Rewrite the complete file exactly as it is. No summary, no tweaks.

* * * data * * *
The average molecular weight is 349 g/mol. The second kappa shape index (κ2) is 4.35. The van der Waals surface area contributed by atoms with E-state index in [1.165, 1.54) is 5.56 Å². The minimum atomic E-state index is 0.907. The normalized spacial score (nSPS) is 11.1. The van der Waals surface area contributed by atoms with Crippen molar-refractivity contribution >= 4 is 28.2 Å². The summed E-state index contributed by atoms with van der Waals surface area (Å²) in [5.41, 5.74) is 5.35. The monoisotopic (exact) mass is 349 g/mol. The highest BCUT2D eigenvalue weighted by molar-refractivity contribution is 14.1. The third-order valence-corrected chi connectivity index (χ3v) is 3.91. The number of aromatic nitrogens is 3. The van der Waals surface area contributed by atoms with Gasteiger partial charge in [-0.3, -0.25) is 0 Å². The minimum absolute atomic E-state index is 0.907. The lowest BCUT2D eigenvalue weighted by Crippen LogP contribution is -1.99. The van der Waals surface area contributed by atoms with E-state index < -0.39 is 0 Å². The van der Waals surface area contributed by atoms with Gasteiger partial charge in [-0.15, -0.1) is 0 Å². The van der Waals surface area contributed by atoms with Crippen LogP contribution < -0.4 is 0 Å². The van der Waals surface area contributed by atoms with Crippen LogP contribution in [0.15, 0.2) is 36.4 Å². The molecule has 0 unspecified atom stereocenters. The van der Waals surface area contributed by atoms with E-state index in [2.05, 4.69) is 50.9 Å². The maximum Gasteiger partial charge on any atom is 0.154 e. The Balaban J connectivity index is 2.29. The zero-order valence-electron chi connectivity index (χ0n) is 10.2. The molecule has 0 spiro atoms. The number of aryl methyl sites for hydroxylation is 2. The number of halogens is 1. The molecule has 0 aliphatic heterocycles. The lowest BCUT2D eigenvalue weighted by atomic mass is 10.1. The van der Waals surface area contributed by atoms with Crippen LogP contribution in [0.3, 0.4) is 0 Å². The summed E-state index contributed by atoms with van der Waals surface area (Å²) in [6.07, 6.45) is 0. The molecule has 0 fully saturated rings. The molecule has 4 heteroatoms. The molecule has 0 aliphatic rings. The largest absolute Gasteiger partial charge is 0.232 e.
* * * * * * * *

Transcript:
The average molecular weight is 349 g/mol. The second kappa shape index (κ2) is 4.35. The van der Waals surface area contributed by atoms with E-state index in [1.165, 1.54) is 5.56 Å². The minimum atomic E-state index is 0.907. The normalized spacial score (nSPS) is 11.1. The van der Waals surface area contributed by atoms with Crippen molar-refractivity contribution >= 4 is 28.2 Å². The summed E-state index contributed by atoms with van der Waals surface area (Å²) in [5.41, 5.74) is 5.35. The monoisotopic (exact) mass is 349 g/mol. The highest BCUT2D eigenvalue weighted by molar-refractivity contribution is 14.1. The third-order valence-corrected chi connectivity index (χ3v) is 3.91. The number of aromatic nitrogens is 3. The van der Waals surface area contributed by atoms with Gasteiger partial charge in [-0.3, -0.25) is 0 Å². The minimum absolute atomic E-state index is 0.907. The lowest BCUT2D eigenvalue weighted by Crippen LogP contribution is -1.99. The van der Waals surface area contributed by atoms with E-state index < -0.39 is 0 Å². The van der Waals surface area contributed by atoms with Gasteiger partial charge in [-0.15, -0.1) is 0 Å². The van der Waals surface area contributed by atoms with Crippen LogP contribution < -0.4 is 0 Å². The van der Waals surface area contributed by atoms with Crippen LogP contribution in [0.15, 0.2) is 36.4 Å². The molecule has 0 unspecified atom stereocenters. The van der Waals surface area contributed by atoms with E-state index in [2.05, 4.69) is 50.9 Å². The maximum Gasteiger partial charge on any atom is 0.154 e. The Balaban J connectivity index is 2.29. The zero-order valence-electron chi connectivity index (χ0n) is 10.2. The molecule has 0 spiro atoms. The number of aryl methyl sites for hydroxylation is 2. The number of halogens is 1. The molecule has 0 aliphatic heterocycles. The lowest BCUT2D eigenvalue weighted by atomic mass is 10.1. The van der Waals surface area contributed by atoms with Crippen LogP contribution in [0.3, 0.4) is 0 Å². The summed E-state index contributed by atoms with van der Waals surface area (Å²) in [6.07, 6.45) is 0. The molecule has 0 fully saturated rings. The molecule has 4 heteroatoms. The molecule has 0 aliphatic rings. The largest absolute Gasteiger partial charge is 0.232 e.